National Marine Fisheries Service (NMFS), National Oceanic and Atmospheric Administration (NOAA), Commerce.
Emergency rule; request for comments.
NMFS issues emergency regulations to re-establish the commercial quotas for large and small coastal sharks and catch accounting/monitoring procedures at 1997 levels. These regulations are necessary to ensure that the regulations in force are consistent with the court-approved settlement agreement.
This emergency rule is effective March 6, 2001 through September 4, 2001. Comments must be received no later than 5 p.m. on June 4, 2001.
Written comments on this action must be mailed to Christopher Rogers, Acting Chief, NMFS Highly Migratory Species Management Division, 1315 East-West Highway, Silver Spring, MD 20910; or faxed to 301-713-1917. Comments will not be accepted if submitted via email or the Internet. Copies of the environmental assessment and regulatory impact review prepared for this action may be obtained from Margo Schulze-Haugen at the same address.Start Further Info
FOR FURTHER INFORMATION CONTACT:
Margo Schulze-Haugen or Karyl Brewster-Geisz at 301-713-2347.End Further Info End Preamble Start Supplemental Information
The Atlantic shark fisheries are managed under the authority of the Magnuson-Stevens Fishery Conservation and Management Act (Magnuson-Stevens Act). The Fishery Management Plan for Atlantic Tunas, Swordfish, and Sharks (HMS FMP) is implemented by regulations at 50 CFR part 635.
On May 2, 1997, NMFS was sued by the Southern Offshore Fishing Association (SOFA) and other commercial fishermen and dealers on a regulation that reduced the large coastal shark (LCS) commercial quota by 50 percent to 1,285 metric tons (mt) dressed weight (dw) and established a small coastal shark (SCS) commercial quota of 1,760 mt dw.
In April 1999, in response to new requirements of the Magnuson-Stevens Act, NMFS published the final HMS FMP. The HMS FMP included numerous measures to rebuild or prevent overfishing of Atlantic sharks in commercial and recreational fisheries, including a rebuilding plan for LCS that further reduced commercial quotas and measures to prevent overfishing of SCS. On June 25, 1999, SOFA and commercial fishermen and dealers sued NMFS on the commercial shark measures in the HMS FMP and its implementing regulations.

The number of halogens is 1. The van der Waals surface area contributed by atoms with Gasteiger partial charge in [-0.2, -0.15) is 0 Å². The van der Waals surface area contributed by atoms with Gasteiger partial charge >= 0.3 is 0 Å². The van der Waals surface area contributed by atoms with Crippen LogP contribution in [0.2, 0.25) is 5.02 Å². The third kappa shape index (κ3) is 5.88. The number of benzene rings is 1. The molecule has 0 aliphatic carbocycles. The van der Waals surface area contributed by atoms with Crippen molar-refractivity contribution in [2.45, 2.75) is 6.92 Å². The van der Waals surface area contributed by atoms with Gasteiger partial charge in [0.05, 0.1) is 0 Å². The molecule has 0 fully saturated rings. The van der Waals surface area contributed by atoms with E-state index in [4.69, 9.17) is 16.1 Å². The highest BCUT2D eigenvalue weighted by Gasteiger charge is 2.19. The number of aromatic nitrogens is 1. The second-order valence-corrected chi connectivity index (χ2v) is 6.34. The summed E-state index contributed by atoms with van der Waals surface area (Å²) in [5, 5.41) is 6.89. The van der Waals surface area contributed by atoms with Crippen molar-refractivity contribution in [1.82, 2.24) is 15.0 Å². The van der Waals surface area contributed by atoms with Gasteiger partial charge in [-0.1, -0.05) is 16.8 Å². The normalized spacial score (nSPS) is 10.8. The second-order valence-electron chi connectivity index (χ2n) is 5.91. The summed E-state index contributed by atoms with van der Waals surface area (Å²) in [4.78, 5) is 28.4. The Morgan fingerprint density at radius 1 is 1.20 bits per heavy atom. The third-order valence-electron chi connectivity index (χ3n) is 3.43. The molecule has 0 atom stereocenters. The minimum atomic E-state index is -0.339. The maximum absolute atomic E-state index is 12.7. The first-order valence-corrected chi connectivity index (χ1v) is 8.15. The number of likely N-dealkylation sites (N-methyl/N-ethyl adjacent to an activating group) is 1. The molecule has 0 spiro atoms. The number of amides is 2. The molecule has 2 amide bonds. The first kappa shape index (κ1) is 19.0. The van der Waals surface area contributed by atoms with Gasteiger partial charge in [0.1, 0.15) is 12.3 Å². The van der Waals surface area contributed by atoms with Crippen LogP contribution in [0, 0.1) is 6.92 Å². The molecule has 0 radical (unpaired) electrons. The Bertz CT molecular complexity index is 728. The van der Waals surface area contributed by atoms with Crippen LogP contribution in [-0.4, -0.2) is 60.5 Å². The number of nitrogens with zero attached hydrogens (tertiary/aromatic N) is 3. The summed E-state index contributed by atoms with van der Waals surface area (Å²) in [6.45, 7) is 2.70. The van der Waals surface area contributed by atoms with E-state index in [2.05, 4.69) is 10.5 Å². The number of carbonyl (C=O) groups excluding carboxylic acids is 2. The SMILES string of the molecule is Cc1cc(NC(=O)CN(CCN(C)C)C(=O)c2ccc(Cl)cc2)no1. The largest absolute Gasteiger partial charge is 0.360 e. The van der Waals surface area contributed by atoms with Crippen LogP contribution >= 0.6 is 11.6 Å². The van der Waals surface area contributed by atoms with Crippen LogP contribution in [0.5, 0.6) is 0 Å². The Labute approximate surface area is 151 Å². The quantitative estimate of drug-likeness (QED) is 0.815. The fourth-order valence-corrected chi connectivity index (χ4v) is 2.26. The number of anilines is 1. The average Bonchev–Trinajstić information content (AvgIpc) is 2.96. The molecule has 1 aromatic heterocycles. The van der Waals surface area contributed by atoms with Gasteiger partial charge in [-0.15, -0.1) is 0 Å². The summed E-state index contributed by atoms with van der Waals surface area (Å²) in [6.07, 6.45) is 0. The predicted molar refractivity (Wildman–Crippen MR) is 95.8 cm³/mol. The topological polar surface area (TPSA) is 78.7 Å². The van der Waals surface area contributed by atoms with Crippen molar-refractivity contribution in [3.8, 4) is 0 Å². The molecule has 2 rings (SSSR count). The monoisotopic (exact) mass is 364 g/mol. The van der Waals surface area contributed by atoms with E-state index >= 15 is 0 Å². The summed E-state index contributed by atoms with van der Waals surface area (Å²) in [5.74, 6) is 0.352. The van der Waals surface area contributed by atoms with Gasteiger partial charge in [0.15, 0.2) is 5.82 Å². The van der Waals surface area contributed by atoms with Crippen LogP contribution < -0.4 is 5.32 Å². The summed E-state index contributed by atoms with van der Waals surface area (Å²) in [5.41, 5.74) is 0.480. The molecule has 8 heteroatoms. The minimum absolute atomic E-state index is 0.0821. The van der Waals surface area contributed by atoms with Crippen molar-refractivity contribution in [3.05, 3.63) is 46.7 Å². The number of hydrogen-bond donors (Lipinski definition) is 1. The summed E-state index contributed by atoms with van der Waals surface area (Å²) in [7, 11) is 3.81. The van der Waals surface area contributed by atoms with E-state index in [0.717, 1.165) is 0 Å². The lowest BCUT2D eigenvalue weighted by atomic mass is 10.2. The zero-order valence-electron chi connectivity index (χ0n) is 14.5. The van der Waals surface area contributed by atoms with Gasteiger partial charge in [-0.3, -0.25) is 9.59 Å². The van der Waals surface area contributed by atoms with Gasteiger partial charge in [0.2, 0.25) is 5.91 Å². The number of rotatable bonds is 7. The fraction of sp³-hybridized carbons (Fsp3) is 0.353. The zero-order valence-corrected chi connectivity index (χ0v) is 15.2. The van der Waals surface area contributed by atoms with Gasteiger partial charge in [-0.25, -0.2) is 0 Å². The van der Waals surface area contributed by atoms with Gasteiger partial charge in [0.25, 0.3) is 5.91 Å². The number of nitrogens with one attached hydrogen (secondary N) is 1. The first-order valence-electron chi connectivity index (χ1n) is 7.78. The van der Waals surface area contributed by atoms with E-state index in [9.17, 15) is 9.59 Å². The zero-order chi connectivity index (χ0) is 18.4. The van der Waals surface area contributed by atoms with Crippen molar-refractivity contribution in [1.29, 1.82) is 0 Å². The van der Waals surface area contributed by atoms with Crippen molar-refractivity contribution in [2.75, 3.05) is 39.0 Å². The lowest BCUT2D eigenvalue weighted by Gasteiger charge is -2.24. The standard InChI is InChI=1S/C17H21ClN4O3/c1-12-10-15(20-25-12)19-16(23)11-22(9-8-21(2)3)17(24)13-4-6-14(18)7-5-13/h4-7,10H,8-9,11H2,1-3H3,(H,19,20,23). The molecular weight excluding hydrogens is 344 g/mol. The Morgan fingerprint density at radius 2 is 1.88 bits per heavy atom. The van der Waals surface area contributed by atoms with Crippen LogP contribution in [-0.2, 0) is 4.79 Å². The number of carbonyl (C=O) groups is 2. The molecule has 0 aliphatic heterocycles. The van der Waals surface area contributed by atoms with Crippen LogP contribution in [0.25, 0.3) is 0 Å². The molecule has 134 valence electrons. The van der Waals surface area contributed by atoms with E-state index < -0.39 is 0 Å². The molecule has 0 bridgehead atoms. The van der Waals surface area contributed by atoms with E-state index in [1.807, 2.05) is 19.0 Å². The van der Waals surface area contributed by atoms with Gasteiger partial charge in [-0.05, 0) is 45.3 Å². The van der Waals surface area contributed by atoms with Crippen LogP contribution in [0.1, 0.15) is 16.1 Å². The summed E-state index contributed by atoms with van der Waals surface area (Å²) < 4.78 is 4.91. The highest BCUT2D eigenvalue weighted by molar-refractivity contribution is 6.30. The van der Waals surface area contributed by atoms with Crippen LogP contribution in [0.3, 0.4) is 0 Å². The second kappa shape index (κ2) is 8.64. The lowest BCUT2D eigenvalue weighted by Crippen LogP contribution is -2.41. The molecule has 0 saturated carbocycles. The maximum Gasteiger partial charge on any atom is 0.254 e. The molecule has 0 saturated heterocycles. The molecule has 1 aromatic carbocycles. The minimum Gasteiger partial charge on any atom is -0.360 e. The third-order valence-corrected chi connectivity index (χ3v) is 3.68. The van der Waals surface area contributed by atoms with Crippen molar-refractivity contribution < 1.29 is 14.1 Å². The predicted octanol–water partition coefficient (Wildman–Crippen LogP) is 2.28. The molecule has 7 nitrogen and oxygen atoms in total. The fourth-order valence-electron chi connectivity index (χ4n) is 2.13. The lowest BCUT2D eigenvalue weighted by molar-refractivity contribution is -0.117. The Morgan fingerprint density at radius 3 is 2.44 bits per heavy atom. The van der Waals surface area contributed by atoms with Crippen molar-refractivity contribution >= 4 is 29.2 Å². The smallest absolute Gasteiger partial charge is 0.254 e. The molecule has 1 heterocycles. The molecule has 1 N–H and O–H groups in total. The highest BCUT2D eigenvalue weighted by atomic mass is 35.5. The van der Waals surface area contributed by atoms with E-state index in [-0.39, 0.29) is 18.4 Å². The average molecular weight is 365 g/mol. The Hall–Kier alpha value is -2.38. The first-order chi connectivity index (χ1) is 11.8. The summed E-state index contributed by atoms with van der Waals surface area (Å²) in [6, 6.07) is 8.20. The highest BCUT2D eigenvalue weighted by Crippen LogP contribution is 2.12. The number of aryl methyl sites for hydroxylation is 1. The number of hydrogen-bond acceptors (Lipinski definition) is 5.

On June 30, 1999, Judge Steven D. Merryday of the U.S. District Court for the Middle District of Florida enjoined the Atlantic shark commercial quotas and fish-counting methods (including the counting of dead discards and state commercial landings after Federal closures) adopted in the HMS FMP. The injunction ordered that NMFS maintain the commercial shark quotas and fish-counting methods at 1997 levels.
On June 12, 2000, in response to a joint motion, Judge Merryday ordered that NMFS may proceed with implementation and enforcement of the prohibited species provisions adopted in the HMS FMP.
On November 21, 2000, plaintiffs and NMFS reached a settlement agreement Start Printed Page 13442that would dismiss both lawsuits and prescribed actions to be taken by both parties. On December 7, 2000, Judge Merryday entered an order approving the settlement agreement. The settlement agreement requires NMFS to re-establish the 1997 commercial LCS quota and catch accounting/monitoring procedures (dead discards and state landings after Federal closure not counted against Federal quotas; no splitting of the LCS commercial quota into ridgeback and non-ridgeback subgroups; no minimum size for ridgeback LCS) pending an independent review of the 1998 LCS stock assessment. The settlement agreement also requires NMFS to re-establish the 1997 SCS commercial quota pending a new SCS stock assessment. Both the independent review of the 1998 LCS stock assessment and a new SCS stock assessment are anticipated to be completed in 2001. NMFS also anticipates conducting a new LCS stock assessment in 2001, which will also be independently reviewed.
NMFS determined that the settlement agreement was appropriate because it will conserve Atlantic sharks while maintaining a sustainable fishery in the long-term; move the management process for Atlantic sharks forward through quality-controlled scientific assessment and appropriate rulemaking; and promote confidence in the management process and its underlying science.